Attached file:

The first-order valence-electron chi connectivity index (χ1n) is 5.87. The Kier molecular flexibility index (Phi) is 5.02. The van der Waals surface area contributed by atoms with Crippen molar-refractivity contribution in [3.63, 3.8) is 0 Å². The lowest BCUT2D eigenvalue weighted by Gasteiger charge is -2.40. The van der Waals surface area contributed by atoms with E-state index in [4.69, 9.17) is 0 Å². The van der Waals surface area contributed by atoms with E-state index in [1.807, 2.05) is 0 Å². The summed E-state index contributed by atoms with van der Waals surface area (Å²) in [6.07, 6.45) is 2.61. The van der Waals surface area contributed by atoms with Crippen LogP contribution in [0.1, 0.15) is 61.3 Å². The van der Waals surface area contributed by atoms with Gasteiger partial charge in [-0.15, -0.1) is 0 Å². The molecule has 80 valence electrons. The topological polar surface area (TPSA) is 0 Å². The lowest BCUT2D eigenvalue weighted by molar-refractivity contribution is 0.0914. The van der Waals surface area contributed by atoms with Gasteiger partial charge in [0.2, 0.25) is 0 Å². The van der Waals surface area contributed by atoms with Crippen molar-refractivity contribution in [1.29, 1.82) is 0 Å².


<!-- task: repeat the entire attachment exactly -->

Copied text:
The first-order valence-electron chi connectivity index (χ1n) is 5.87. The Kier molecular flexibility index (Phi) is 5.02. The van der Waals surface area contributed by atoms with Crippen molar-refractivity contribution in [3.63, 3.8) is 0 Å². The lowest BCUT2D eigenvalue weighted by Gasteiger charge is -2.40. The van der Waals surface area contributed by atoms with E-state index in [4.69, 9.17) is 0 Å². The van der Waals surface area contributed by atoms with E-state index in [1.807, 2.05) is 0 Å². The summed E-state index contributed by atoms with van der Waals surface area (Å²) in [6.07, 6.45) is 2.61. The van der Waals surface area contributed by atoms with Crippen LogP contribution in [0.1, 0.15) is 61.3 Å². The van der Waals surface area contributed by atoms with Gasteiger partial charge in [-0.15, -0.1) is 0 Å². The molecule has 80 valence electrons. The topological polar surface area (TPSA) is 0 Å². The lowest BCUT2D eigenvalue weighted by molar-refractivity contribution is 0.0914. The van der Waals surface area contributed by atoms with Gasteiger partial charge in [0.2, 0.25) is 0 Å². The van der Waals surface area contributed by atoms with Crippen molar-refractivity contribution in [1.29, 1.82) is 0 Å².